City looks for funds, including hotel tax, to cushion COVID-19 economic impact
Friday, March 20, 2020 by Chad Swiatecki
City staff and members of City Council have fine-tuned their plans for assisting small businesses and employees facing financial difficulties from the cancellation of South by Southwest and other fallout from the COVID-19 outbreak.
Council Member Jimmy Flannigan posted a draft resolution on the City Council Message Board Thursday directing staff to create or use programs that can limit the impacts to the local economy, specifically identifying musicians, music venues and other components of Austin’s creative industry that earn much of their annual income during SXSW.
Suggested options for funding sources include possible uses of Hotel Occupancy Tax revenue or delaying needed payments to that fund, working with Workforce Solutions Capital Area to activate applicable economic development programs, and providing assistance to help secure state and federal disaster funding to eligible parties.
Flannigan said since taking up the local aid initiative last week – when it was narrower in scope because the impact of the virus spread was thought to be limited – he’s been encouraged by the options the city has to use programs funded through federal and state money that can be used all at one time instead of over several years as originally planned.
He said larger relief efforts could require tens or hundreds of millions of dollars from state and federal coffers, which made protecting Austin’s cultural economy a priority for using local dollars.
“The way we structured the resolution is for public health first, and second is realizing there are industries in Austin that are uniquely affected, to make sure we’re including them in the work,” he said. “One of the things we hear from the music community is it’s not entirely clear how musicians can access unemployment benefits since they are not employees. There are things the city can do for the smaller universe affected by South By, but when we start to broaden that wider it does require state and federal assistance.”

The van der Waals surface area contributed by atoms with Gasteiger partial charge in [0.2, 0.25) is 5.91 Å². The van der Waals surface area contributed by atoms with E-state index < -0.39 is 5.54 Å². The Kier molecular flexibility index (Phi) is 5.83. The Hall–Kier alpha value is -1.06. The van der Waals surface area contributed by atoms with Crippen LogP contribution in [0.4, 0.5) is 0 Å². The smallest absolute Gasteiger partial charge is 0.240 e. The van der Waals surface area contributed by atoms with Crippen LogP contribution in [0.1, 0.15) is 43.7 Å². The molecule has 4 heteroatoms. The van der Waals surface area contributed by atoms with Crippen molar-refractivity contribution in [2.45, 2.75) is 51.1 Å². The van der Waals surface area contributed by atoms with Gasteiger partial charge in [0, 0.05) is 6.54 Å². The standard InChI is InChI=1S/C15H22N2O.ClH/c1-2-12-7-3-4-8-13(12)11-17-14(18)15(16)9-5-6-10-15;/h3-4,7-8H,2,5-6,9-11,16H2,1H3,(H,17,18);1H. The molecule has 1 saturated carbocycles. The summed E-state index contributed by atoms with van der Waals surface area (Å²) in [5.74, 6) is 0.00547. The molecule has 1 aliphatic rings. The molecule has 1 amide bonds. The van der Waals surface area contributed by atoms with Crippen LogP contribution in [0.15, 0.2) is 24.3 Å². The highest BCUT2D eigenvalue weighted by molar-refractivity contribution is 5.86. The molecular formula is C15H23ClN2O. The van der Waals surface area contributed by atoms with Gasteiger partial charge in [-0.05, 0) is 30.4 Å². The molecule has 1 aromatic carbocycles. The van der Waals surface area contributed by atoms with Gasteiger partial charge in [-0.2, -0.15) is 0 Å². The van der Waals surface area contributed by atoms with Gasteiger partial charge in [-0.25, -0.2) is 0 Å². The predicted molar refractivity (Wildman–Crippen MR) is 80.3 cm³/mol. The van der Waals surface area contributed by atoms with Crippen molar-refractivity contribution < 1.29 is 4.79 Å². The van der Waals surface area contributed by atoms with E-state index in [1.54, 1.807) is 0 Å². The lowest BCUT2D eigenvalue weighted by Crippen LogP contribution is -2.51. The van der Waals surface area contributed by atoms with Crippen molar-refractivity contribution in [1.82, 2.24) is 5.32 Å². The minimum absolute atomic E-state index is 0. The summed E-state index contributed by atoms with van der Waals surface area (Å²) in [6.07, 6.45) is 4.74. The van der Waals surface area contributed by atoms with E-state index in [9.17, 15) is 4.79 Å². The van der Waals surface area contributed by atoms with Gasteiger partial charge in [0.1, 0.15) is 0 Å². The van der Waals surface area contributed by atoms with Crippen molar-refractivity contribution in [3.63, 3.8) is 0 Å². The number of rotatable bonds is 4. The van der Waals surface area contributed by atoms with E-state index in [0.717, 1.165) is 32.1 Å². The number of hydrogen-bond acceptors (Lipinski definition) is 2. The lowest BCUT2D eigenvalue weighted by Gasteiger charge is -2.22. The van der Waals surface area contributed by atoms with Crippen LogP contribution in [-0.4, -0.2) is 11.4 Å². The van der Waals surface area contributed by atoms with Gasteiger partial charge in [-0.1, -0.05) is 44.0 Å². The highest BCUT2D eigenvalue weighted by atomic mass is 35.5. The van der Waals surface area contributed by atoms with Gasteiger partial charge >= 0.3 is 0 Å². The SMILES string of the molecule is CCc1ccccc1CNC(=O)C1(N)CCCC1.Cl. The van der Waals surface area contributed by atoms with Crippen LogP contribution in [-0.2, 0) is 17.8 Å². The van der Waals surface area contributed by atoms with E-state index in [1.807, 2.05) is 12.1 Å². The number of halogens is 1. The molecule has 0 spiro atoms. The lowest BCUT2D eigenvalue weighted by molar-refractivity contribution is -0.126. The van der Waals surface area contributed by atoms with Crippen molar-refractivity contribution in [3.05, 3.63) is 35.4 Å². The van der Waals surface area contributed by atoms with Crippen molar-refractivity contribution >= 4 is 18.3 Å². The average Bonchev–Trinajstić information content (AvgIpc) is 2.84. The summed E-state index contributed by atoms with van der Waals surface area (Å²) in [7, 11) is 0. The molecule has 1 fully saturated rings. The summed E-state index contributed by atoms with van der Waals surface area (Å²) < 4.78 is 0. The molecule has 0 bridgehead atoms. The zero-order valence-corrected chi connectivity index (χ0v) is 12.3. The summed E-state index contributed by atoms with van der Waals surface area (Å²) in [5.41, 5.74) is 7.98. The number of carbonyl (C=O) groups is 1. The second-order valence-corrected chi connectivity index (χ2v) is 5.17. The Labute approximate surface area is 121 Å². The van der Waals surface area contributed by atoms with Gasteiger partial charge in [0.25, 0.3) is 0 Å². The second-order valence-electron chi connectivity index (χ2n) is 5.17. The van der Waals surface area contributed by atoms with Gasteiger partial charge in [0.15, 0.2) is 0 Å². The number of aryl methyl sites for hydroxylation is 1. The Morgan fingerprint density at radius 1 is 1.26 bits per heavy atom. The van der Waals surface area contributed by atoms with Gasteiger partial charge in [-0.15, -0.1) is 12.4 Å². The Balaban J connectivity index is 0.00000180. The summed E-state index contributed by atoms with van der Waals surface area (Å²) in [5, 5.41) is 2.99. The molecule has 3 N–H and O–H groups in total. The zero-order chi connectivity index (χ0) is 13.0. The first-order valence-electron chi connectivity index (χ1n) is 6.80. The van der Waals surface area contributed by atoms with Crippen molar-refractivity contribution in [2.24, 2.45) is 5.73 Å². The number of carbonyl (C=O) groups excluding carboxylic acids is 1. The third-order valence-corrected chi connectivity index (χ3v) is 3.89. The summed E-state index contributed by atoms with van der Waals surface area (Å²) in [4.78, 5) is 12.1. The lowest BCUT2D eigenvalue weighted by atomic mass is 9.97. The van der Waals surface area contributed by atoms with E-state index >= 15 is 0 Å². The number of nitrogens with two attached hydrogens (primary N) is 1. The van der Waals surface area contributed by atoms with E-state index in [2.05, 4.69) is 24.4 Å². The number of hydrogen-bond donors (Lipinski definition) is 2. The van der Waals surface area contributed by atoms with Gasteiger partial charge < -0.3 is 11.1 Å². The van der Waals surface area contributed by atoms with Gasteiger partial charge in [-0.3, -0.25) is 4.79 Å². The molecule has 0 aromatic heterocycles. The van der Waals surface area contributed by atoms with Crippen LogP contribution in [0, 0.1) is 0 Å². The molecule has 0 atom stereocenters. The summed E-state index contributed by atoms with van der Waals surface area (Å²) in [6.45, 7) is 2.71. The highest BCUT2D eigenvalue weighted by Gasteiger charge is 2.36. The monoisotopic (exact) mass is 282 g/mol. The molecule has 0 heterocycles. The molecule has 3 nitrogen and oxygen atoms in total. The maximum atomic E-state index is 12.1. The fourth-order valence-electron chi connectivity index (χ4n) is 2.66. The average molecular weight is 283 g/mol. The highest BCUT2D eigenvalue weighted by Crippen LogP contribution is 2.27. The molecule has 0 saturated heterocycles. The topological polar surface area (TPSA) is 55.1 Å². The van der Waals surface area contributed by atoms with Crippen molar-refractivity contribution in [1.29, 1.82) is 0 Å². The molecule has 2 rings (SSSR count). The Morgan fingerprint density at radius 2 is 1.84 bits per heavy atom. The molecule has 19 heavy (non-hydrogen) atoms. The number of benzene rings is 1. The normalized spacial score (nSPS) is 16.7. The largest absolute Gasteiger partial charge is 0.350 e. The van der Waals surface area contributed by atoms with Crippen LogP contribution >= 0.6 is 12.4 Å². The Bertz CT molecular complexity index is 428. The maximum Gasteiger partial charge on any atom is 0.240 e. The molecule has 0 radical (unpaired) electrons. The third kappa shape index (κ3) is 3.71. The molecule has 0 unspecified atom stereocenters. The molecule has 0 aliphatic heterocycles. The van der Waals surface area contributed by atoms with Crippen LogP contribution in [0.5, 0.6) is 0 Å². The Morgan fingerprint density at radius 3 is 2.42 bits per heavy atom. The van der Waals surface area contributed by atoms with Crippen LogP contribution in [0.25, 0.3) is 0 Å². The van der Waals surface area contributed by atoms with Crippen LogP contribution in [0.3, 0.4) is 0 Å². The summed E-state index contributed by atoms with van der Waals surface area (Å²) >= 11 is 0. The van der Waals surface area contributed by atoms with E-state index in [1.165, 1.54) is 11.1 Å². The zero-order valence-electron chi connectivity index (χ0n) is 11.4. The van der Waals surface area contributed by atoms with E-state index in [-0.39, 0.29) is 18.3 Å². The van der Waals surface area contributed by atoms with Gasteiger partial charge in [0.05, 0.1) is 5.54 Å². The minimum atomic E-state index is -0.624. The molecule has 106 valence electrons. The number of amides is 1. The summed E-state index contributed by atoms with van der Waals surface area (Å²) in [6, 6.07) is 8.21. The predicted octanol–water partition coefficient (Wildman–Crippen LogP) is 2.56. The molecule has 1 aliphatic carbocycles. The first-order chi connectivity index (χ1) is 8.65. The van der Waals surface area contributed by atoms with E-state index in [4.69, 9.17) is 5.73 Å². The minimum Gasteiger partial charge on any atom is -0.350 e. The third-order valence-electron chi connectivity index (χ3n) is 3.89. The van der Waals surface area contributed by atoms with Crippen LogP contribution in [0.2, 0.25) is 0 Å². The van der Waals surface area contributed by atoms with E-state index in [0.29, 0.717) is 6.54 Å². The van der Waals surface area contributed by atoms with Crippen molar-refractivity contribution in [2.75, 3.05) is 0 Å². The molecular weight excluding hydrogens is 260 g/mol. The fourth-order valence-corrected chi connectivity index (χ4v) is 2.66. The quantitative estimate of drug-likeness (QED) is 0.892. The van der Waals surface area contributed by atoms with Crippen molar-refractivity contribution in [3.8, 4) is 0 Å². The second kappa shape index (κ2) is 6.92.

Other leaders in the local creative economy have spent the past weeks gathering data from business owners about their financial prospects and likelihood of closure. Rebecca Reynolds, president of the Music Venue Alliance, said the monthly overhead for those businesses minus payroll starts at around $20,000 and climbs to $100,000 for some downtown venues.
Her main focus over the past week has been trying to broker a delay or total exemption for venues’ March state liquor tax bill with the state comptroller’s office, which is due today and represents the second-highest monthly expense for most of the businesses after their rent payment.
“This is the bill that matters because they need to keep that money in their pockets right now to pay employees with,” she said. “It’s been hard to get direction on what to do with that bill. Some people have already sent those payments in and are trying to get them back, and I’m waiting for answers.”
With hotel tax revenue singled out as a possible source of funding, a proposal put forward by John Riedie, president and CEO of the Austin Creative Alliance, is likely to receive some attention.
A main plank of Riedie’s proposal would use a portion of the reserves set aside to cover costs for the Austin Convention Center and allocate that money to music venues, artists and other cultural workers who are likely to see severe drops in their annual income this year. Because of state laws governing how hotel tax revenue can be used, those allocations would have to be categorized as marketing expenses related to promotion of the city’s tourism industry.
“Whatever Council passes should direct city staff to look at everything. The question is, how much internal political wrangling are people willing to do?” said Riedie, who spearheaded an unsuccessful ballot measure last year that sought to place limits on how the city could use hotel tax money related to the convention center.
“To enable direct payments to cultural workers, the city could designate them part of the tourism industry and support them directly. That’s a big political climb and I’m pretty pessimistic on getting quick action based on the past, but if everyone in the cultural industry sticks together and point out that we’re largely responsible for a successful tourism hub and tourism economy, and we deserve support so the cultural industry still exists when we pull out of this … that’s the key.”
Photo by Dilated Time made available through a Creative Commons license.
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